Aside from the preaching and teachings, people attend a given church and stay as members or walk away for many varied reasons. Therefore church membership recruitment and retention has always been a challenge to church organizations globally. People tend to invite friends and families to a church that meets their spiritual and other needs. This narrative inquiry captures the methods used in examining the faith journeys of members of a given congregation, thereby bringing the membership together and thus facilitating strategic planning and management of human and material resources within the church organization.
In this era of church proliferation and prosperity gospel/preaching, recruitment and retention of church membership has taken a whole new dimension. What attracts people to a given church congregation and what is it that makes them stay or move on? Aside from the dynamism of the preacher what else keeps the congregation connected and functioning? Is it a function of the quality of the membership as well as how well they know the faith journeys of other members of the congregation and how comfortable they are with them and more importantly the predominant church culture?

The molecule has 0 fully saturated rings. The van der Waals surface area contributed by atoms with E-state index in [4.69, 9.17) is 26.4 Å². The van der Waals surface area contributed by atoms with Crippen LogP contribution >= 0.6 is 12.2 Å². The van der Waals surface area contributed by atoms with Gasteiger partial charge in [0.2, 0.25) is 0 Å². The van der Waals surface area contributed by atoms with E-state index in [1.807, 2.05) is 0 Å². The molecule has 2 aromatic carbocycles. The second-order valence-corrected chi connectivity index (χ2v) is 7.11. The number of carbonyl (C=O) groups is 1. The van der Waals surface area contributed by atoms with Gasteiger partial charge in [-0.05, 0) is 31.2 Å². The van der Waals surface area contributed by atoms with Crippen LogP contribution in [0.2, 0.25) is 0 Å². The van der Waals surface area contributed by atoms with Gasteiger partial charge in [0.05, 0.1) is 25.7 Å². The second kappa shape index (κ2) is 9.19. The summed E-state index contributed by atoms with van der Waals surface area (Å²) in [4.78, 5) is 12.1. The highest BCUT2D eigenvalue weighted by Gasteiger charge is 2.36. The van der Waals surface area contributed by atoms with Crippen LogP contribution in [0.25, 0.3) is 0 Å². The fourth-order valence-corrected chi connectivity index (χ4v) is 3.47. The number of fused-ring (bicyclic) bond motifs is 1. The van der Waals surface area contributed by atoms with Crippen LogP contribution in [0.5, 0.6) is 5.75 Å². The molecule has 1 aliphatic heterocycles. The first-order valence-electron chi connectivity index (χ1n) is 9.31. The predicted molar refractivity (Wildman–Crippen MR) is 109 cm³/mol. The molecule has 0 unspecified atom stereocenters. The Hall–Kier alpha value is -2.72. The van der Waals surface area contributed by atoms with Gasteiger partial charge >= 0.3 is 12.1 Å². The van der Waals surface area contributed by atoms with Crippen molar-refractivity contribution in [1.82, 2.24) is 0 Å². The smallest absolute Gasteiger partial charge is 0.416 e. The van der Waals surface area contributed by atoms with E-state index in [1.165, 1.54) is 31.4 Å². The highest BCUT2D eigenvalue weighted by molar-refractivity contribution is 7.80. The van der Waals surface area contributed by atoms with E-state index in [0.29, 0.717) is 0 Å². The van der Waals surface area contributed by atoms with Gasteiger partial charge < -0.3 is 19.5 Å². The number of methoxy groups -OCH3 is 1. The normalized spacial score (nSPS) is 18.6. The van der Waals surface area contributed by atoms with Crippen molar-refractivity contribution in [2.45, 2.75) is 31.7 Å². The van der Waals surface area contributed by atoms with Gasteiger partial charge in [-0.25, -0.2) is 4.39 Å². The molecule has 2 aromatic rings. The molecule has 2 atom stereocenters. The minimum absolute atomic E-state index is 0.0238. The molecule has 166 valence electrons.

Participant observation, interviews complemented by a survey of select congregational members as well as document analysis served as information sources that were analyzed for this study.
Knowing members of your congregation, where they have been to through their faith journeys helps not only the pastor and church leadership to better understand their membership but also the members of the congregation to know and understand each other.
Results could be useful in placement of members in appropriate roles in church governance and management. It also adds value to church membership and community standing especially if they are involved in social justice issues
The principal author is an associate librarian, a researcher and interested in qualitative research. He has done studies on narrative inquiry and is fascinated about using ethnography as a research tool in areas outside of anthropology/sociology.